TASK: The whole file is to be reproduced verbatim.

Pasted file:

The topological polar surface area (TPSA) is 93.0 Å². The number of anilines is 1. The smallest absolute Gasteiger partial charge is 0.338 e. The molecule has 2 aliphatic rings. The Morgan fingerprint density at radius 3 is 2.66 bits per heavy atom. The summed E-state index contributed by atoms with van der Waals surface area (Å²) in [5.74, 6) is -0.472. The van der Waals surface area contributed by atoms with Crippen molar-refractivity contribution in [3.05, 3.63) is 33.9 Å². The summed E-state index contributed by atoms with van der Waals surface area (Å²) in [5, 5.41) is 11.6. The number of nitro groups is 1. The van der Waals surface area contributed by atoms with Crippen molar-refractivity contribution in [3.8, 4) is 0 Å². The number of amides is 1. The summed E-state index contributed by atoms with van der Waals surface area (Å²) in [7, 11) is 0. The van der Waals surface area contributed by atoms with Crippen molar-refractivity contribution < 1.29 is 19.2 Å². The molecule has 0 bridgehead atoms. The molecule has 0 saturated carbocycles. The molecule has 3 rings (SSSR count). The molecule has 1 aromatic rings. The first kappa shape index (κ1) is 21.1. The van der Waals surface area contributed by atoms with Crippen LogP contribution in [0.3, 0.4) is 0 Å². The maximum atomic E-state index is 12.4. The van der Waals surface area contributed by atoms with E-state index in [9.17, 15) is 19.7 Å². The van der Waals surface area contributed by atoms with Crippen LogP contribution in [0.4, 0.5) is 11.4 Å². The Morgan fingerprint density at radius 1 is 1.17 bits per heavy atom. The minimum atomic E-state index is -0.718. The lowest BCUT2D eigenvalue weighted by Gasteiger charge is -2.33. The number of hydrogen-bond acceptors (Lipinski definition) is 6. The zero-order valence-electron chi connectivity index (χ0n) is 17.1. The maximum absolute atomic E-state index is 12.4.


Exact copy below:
The topological polar surface area (TPSA) is 93.0 Å². The number of anilines is 1. The smallest absolute Gasteiger partial charge is 0.338 e. The molecule has 2 aliphatic rings. The Morgan fingerprint density at radius 3 is 2.66 bits per heavy atom. The summed E-state index contributed by atoms with van der Waals surface area (Å²) in [5.74, 6) is -0.472. The van der Waals surface area contributed by atoms with Crippen molar-refractivity contribution in [3.05, 3.63) is 33.9 Å². The summed E-state index contributed by atoms with van der Waals surface area (Å²) in [5, 5.41) is 11.6. The number of nitro groups is 1. The van der Waals surface area contributed by atoms with Crippen molar-refractivity contribution in [3.8, 4) is 0 Å². The number of amides is 1. The summed E-state index contributed by atoms with van der Waals surface area (Å²) in [7, 11) is 0. The van der Waals surface area contributed by atoms with Crippen molar-refractivity contribution < 1.29 is 19.2 Å². The molecule has 0 bridgehead atoms. The molecule has 0 saturated carbocycles. The molecule has 3 rings (SSSR count). The molecule has 1 aromatic rings. The first kappa shape index (κ1) is 21.1. The van der Waals surface area contributed by atoms with Crippen LogP contribution in [0.3, 0.4) is 0 Å². The maximum atomic E-state index is 12.4. The van der Waals surface area contributed by atoms with E-state index in [9.17, 15) is 19.7 Å². The van der Waals surface area contributed by atoms with Crippen LogP contribution in [0.4, 0.5) is 11.4 Å². The Morgan fingerprint density at radius 1 is 1.17 bits per heavy atom. The minimum atomic E-state index is -0.718. The lowest BCUT2D eigenvalue weighted by Gasteiger charge is -2.33. The number of hydrogen-bond acceptors (Lipinski definition) is 6. The zero-order valence-electron chi connectivity index (χ0n) is 17.1. The maximum absolute atomic E-state index is 12.4.